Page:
(Russians), who, it is said, bought it for its weight in gold : thus did they make a gain of it. When, therefore, the place of the fracture was seen, hearts were cut when the place of cutting appeared. Nevertheless, it is now guarded and concealed from their eyes, and shall be so for the rest of time, as a sacred treasury for Islám. Moslems shall watch and guard it with due reverence.
The Sultán, moreover, took order to issue an injunction respecting the repair of the Tower of the Mosque Al Aksá, and the encasing it with marble; and commanded that the work should be dispatched. Therefore the princes, sons of Jobthose of them upon whom the marks of excellent virtues were deeply imprinted, and who united to virtue the love of diligent endeavour-earnestly laboured and panted in the work. Truly the tongues of men praised them for the illustrious and beautiful piety they displayed, for the action they performed—an action which takes the place of honour beyond all other deeds, and for that gift which they gave (the gift of personal exertion) the most noble of offerings.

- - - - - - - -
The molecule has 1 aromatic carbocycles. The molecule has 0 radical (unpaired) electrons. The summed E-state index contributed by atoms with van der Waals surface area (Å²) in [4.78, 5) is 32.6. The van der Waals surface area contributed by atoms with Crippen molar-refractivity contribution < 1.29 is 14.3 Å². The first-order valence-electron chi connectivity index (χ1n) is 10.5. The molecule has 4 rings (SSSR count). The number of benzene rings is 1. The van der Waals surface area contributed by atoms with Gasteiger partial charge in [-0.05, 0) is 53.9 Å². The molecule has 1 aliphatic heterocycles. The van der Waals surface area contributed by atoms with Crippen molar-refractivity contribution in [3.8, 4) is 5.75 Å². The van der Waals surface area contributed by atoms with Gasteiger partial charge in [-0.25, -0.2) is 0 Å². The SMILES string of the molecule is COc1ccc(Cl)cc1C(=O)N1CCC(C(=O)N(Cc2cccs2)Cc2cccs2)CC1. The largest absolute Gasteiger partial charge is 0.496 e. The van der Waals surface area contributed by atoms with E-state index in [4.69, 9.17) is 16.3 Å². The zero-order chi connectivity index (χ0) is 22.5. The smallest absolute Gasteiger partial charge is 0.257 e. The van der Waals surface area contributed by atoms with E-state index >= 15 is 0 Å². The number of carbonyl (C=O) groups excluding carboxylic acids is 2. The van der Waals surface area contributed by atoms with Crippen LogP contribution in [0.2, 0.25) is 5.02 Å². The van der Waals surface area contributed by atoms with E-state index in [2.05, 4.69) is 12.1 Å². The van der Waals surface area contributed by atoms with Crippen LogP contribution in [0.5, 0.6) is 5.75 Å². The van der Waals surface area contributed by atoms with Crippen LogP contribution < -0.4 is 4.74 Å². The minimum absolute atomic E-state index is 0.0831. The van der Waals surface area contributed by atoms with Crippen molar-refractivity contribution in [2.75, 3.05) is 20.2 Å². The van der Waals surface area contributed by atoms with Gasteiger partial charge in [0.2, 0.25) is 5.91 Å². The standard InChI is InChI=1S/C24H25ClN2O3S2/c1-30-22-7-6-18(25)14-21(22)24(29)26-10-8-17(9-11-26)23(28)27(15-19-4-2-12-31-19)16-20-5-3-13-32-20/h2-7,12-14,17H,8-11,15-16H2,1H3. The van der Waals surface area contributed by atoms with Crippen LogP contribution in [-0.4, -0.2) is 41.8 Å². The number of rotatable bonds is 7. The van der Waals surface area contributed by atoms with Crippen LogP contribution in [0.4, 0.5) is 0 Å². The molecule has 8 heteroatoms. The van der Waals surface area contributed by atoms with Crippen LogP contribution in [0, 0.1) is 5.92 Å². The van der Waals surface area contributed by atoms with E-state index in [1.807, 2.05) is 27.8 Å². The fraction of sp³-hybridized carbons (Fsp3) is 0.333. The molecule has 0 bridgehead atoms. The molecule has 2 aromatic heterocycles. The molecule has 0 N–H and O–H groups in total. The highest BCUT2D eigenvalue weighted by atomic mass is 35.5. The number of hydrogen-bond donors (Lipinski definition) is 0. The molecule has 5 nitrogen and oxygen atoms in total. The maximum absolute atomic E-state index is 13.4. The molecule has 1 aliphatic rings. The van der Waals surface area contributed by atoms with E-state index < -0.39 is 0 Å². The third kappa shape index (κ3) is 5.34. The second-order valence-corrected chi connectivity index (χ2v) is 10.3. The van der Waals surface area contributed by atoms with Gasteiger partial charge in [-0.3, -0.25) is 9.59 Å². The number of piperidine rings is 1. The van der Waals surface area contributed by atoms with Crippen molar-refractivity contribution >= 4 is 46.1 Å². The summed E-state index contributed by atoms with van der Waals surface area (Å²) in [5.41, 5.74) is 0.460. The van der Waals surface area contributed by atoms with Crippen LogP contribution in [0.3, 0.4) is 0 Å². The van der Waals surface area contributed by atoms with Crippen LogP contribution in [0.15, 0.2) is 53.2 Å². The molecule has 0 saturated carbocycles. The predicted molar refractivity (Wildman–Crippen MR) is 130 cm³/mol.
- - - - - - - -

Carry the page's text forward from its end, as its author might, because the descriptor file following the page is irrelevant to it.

The Sultán also enjoined the most pious of the learned men, and the most virtuous of the holy men, of those who sat (in his audience-ball) to build a college for religious of the sect of Sháfí. These, therefore, consulted upon this